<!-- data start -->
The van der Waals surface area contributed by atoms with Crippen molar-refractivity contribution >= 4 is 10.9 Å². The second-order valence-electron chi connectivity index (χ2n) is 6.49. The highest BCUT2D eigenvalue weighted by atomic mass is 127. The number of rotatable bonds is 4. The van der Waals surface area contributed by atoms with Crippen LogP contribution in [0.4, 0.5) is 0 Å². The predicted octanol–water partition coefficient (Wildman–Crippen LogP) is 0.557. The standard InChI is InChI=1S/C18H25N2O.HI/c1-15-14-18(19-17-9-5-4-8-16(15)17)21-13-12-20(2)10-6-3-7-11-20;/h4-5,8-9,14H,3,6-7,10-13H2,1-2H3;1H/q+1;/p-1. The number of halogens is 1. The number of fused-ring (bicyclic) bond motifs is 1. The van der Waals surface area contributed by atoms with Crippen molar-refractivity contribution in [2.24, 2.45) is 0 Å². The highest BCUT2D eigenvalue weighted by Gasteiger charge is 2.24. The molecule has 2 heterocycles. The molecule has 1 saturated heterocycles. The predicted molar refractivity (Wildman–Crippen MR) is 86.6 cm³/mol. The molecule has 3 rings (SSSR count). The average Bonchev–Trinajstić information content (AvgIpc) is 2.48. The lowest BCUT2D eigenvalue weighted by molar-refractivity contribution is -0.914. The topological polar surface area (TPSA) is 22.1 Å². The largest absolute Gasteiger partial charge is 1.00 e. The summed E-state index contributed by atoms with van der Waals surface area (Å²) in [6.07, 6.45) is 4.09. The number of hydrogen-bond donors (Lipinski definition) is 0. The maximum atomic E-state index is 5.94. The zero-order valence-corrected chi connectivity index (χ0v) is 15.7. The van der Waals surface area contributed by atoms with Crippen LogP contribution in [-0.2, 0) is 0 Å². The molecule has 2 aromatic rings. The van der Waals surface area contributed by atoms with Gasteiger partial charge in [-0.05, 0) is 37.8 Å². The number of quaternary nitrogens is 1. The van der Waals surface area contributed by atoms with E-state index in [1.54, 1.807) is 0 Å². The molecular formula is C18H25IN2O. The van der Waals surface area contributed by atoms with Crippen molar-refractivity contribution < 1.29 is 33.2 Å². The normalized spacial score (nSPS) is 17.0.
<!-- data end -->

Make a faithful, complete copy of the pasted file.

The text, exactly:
The van der Waals surface area contributed by atoms with Crippen molar-refractivity contribution >= 4 is 10.9 Å². The second-order valence-electron chi connectivity index (χ2n) is 6.49. The highest BCUT2D eigenvalue weighted by atomic mass is 127. The number of rotatable bonds is 4. The van der Waals surface area contributed by atoms with Crippen LogP contribution in [0.4, 0.5) is 0 Å². The predicted octanol–water partition coefficient (Wildman–Crippen LogP) is 0.557. The standard InChI is InChI=1S/C18H25N2O.HI/c1-15-14-18(19-17-9-5-4-8-16(15)17)21-13-12-20(2)10-6-3-7-11-20;/h4-5,8-9,14H,3,6-7,10-13H2,1-2H3;1H/q+1;/p-1. The number of halogens is 1. The number of fused-ring (bicyclic) bond motifs is 1. The van der Waals surface area contributed by atoms with Crippen molar-refractivity contribution in [2.24, 2.45) is 0 Å². The highest BCUT2D eigenvalue weighted by Gasteiger charge is 2.24. The molecule has 2 heterocycles. The molecule has 1 saturated heterocycles. The predicted molar refractivity (Wildman–Crippen MR) is 86.6 cm³/mol. The molecule has 3 rings (SSSR count). The average Bonchev–Trinajstić information content (AvgIpc) is 2.48. The lowest BCUT2D eigenvalue weighted by molar-refractivity contribution is -0.914. The topological polar surface area (TPSA) is 22.1 Å². The largest absolute Gasteiger partial charge is 1.00 e. The summed E-state index contributed by atoms with van der Waals surface area (Å²) in [6.07, 6.45) is 4.09. The number of hydrogen-bond donors (Lipinski definition) is 0. The maximum atomic E-state index is 5.94. The zero-order valence-corrected chi connectivity index (χ0v) is 15.7. The van der Waals surface area contributed by atoms with Crippen LogP contribution in [-0.2, 0) is 0 Å². The molecule has 2 aromatic rings. The van der Waals surface area contributed by atoms with Gasteiger partial charge in [-0.05, 0) is 37.8 Å². The number of quaternary nitrogens is 1. The van der Waals surface area contributed by atoms with E-state index in [1.54, 1.807) is 0 Å². The molecular formula is C18H25IN2O. The van der Waals surface area contributed by atoms with Crippen molar-refractivity contribution < 1.29 is 33.2 Å². The normalized spacial score (nSPS) is 17.0.